JBoss.orgCommunity Documentation

Chapter 15. TorqueBox Distributed Transactions

15.1. Overview
15.2. The TorqueBox.transaction method
15.3. Messaging
15.4. Configuration
15.4.1. PostgreSQL
15.4.2. MySQL
15.5. Examples

TorqueBox takes advantage of its host's robust transactional facilities. JBoss provides state-of-the-art distributed XA transaction support, and TorqueBox exposes this to Ruby developers in a concise, often transparent API.

It's important to understand the difference between a conventional database transaction and a distributed transaction: multiple resources may participate in a distributed transaction. The most common example of a transactional resource is a relational database, but other examples include message brokers and some NoSQL data grids. Distributed transactions allow your application to say, tie the success of a database update to the delivery of a message, i.e. the message is only sent if the database update succeeds, and vice versa. If either fails, both rollback.

You may explicitly demarcate a transaction using TorqueBox.transaction. If the block of commands you pass to it runs to completion without raising an exception, the transaction is committed. Otherwise, it is rolled back. It's just that simple. It accepts the following arguments:

TorqueBox message destinations, background tasks and caches are all transactionally aware. They will enlist themselves in the transaction defined by TorqueBox.transaction automatically, by default.

In addition, Rails ActiveRecord models are enhanced when run in TorqueBox so that connections from multiple, class-specific databases can indeed participate in a single distributed transaction. Further, the behavior of nested transaction rollbacks won't surprise you: if the child rolls back, the parent will, too, excepting when the :requires_new=>true option is passed to the child. Callbacks for after_commit and after_rollback work as one would expect.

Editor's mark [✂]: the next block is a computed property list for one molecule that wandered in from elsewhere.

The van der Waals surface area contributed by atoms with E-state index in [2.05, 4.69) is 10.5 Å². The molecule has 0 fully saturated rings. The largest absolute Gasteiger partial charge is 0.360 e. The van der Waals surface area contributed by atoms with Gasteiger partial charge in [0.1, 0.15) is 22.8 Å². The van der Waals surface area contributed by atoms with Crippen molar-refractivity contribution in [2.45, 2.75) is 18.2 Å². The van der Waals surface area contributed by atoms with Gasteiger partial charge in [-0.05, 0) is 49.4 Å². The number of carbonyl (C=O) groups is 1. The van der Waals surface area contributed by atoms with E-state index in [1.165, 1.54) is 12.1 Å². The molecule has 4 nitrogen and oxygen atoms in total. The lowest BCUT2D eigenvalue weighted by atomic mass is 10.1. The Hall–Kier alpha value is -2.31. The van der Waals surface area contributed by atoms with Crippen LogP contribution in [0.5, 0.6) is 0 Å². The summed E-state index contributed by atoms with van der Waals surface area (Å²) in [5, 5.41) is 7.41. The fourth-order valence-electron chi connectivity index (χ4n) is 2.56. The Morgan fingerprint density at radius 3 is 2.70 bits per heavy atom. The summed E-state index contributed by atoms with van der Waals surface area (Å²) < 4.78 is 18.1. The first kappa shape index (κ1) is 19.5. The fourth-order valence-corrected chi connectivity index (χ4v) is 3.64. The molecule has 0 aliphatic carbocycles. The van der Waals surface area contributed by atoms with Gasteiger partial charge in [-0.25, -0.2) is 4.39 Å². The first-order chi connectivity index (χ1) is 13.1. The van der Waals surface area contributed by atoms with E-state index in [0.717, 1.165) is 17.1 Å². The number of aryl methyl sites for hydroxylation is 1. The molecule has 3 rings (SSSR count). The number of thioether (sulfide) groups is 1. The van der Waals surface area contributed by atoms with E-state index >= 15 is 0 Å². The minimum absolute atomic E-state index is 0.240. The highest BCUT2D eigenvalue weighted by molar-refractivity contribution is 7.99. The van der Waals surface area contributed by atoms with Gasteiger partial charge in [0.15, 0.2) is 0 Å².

By default, all MessageProcessors are transactional, so each on_message(msg) invocation demarcates a transaction. If no exceptions are raised, the transaction commits. Otherwise, it rolls back. This is the default behavior and requires no additional configuration on your part.

Any messages published to any JMS destinations automatically become part of the current transaction, by default. So they won't be delivered until that transaction commits.

All Backgroundable tasks are transactional, so if invoked within a transaction, it will only start when the transaction commits.

Any manipulations of your Rails ActiveRecord models (persisted to your XA-compliant database) within on_message(msg) will become part of its transaction.

Occasionally, you may not want a published message to assume the active transaction. In that case, pass :tx => false, and the message will be delivered whether the active transaction commits or not. This option works for backgrounded tasks as well.

No extra configuration of your app is required other that what you'd normally do for a database-aware Ruby application, i.e. standard configuration of the activerecord-jdbc-adapter. See Chapter 14, Database Connectivity in TorqueBox for more details.

Distributed transactions are restricted to those databases supported by both the activerecord-jdbc-adapter and JBoss XA datasources. Currently, that includes PostgreSQL, MySQL, H2, Derby, Oracle, Microsoft SQL Server, and IBM DB2. Sqlite3 doesn't support XA. Default installations of some of these databases may require additional configuration to support XA.

Distributed transactions support comes enabled by default, so no extra configuration is required to enable it. If you don't need this feature, it is possible to disable it by setting xa to false in your database.yml. If your application uses more than one database, you'll need to enable distributed transactions explicitly for the additional databases by setting xa to true.